First to Final: UCLA faces Gonzaga as underdogs, a familiar spot in tournament run

Head coach Mick Cronin of the UCLA Bruins cuts the net after defeating the Michigan Wolverines 51-49 in the Elite Eight round game of the 2021 NCAA Men’s Basketball Tournament on March 30. (Photo by Andy Lyons/Getty Images)

LOS ANGELES – The UCLA men’s basketball team doesn’t fit the usual glitz and glam associated with Los Angeles and the star-studded history of the program. The No. 11-seeded Bruins have made their way from the First Four to the Final Four by being the exact opposite – grinding out their opponents and winning at all costs.

Doug Haller, ASU beat writer for the Athletic, said he never envisioned the Bruins getting to his point – but few writers did.

“They don’t beat themselves very much. You know they have a system, they play in it. They were far from the most talented team in the Pac 12,” he said. “But, you know, they’re always just a tough out for how hard they play, and then Mick Cronin’s principles of rebounding and defense.”

The Bruins improbable run will continue Saturday night as they square off with No. 1 seed in the tournament, undefeated Gonzaga, for a right to advance to the national championship.

After the Bruins’ latest victory in its improbable run, a 51-49 upset of No. 1 seed Michigan in the Elite Eight, UCLA head coach Mick Cronin highlighted his team’s penchant for winning ugly.

“To find a way to beat them with defense the way we did tonight, obviously I’m extremely proud of our team. It was just resilience,” Cronin said. “Stats are for losers; you either win or you lose. I think that stat sheet can get crumbled up tonight.”

The ability to win games in different ways is something Cronin has preached since his arrival in spring 2019 from his alma mater, the University of Cincinnati, where Cronin was head coach for 13 seasons.

“I told them I was going to teach them how to win,” Cronin recalled. “And you have to be able to win different ways, when things are not going well on the offense. April 9th, 2019, I told you, I spell fun W-I-N.”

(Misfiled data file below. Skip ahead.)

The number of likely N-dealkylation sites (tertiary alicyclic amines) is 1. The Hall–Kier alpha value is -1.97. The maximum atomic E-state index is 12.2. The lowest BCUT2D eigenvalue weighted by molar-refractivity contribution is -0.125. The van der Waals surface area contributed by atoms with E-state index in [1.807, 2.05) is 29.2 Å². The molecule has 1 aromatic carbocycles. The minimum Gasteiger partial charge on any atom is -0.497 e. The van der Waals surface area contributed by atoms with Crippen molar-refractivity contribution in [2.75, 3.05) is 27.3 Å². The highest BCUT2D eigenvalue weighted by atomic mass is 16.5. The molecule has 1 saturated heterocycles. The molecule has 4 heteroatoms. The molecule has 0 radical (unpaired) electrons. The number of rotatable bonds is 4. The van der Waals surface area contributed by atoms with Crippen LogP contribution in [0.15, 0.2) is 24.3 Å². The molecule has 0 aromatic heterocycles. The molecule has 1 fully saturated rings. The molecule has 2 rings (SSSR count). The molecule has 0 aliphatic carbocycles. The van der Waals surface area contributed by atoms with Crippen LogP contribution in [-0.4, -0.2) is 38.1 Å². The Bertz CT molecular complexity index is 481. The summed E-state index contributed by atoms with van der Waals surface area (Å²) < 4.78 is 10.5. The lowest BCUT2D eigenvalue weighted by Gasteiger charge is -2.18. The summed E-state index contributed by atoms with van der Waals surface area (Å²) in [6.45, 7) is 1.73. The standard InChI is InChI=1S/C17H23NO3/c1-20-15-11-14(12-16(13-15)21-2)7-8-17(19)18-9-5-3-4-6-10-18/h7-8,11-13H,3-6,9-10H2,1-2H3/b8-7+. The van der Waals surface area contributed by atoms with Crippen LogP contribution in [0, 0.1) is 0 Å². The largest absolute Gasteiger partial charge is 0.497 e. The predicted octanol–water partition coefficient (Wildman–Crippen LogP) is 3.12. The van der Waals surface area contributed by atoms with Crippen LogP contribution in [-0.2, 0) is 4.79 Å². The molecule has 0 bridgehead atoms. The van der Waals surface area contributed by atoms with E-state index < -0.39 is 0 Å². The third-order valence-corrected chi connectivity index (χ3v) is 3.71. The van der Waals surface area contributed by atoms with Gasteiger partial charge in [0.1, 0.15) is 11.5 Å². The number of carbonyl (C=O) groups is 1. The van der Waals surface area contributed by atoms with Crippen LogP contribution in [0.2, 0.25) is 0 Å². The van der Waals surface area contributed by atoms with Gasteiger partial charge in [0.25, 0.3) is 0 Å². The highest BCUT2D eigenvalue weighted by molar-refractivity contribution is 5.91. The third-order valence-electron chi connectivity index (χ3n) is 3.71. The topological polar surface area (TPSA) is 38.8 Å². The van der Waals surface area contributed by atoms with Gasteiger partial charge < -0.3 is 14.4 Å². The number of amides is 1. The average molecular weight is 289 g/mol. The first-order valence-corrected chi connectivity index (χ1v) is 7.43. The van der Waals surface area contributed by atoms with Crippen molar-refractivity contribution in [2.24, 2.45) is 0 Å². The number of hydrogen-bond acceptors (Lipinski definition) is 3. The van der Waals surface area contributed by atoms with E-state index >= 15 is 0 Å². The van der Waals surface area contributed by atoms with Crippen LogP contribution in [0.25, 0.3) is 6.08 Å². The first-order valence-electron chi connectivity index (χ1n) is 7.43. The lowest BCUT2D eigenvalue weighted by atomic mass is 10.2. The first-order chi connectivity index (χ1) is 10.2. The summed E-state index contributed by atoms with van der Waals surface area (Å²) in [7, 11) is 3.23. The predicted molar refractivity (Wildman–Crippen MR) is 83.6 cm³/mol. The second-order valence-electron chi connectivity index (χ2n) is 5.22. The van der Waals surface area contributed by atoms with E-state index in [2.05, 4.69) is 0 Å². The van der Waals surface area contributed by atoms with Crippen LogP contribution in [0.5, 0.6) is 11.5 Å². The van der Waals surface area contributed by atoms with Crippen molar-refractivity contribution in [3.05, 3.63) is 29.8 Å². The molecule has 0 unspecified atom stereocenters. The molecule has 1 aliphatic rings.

Kentucky transfer Johnny Juzang scored 28 of the team’s 51 points against Michigan, and he credited Cronin’s mentality as a big reason he transferred to UCLA.

“I knew that he would push me and hold me accountable and challenge me,” Juzang said. “So you know, I want to be part of a winning program with, you know, winning standards, and, you know, a level of accountability to win games.”

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Despite an uneven season, which saw the Bruins lose the last four games of the Pac-12 season, the team has remained unified throughout, something Juzang credits for the tournament run.

“We’ve had our ups and downs during the season, but it’s such a beautiful thing, you know, the way that we have come together for this postseason,” he said. “We got some lionhearted guys on this team. We got some warriors, man. It kind of… checks everybody because the guy to your right is putting his heart on the floor and the guy to your left is putting his heart on the floor.”

The last time the two schools matched up in the NCAA tournament was in the Sweet Sixteen in 2006, when UCLA came back from a 17-point deficit for a memorable win.

The Bruins are 14 point underdogs to Gonzaga, but the team has been the underdog in all but one of their five tournament victories.

UCLA has won 11 national championships dating to 1964, and such world-class players as Kareem Abdul-Jabbar have worn the blue and gold. However Cronin spells fun, when it comes to wins, the legacy of John Wooden looms large. Wooden – the Wizard of Westwood – led the Bruins to 10 titles in 12 seasons from 1964 to 1975.

This year the Bruins will be making their 19th appearance in the Final Four, a legacy that Cronin hopes the team will continue to uphold on Saturday and going forward.

“Tomorrow is never promised. This is great, but we’ve got work to do,” he said. “And, you know, hopefully I’ll be around to keep trying to chase the tradition and the expectations at UCLA.”

Leo Tochterman Lee-oh Tock-tur-min
Sports Reporter, Los Angeles

Leo Tochterman expects to graduate in December of 2021 with a bachelor’s degree in sports journalism. He is working as a digital reporter for Cronkite News in Los Angeles and has interned at The Arizona Republic, KTAR, and KCRA 3 in California.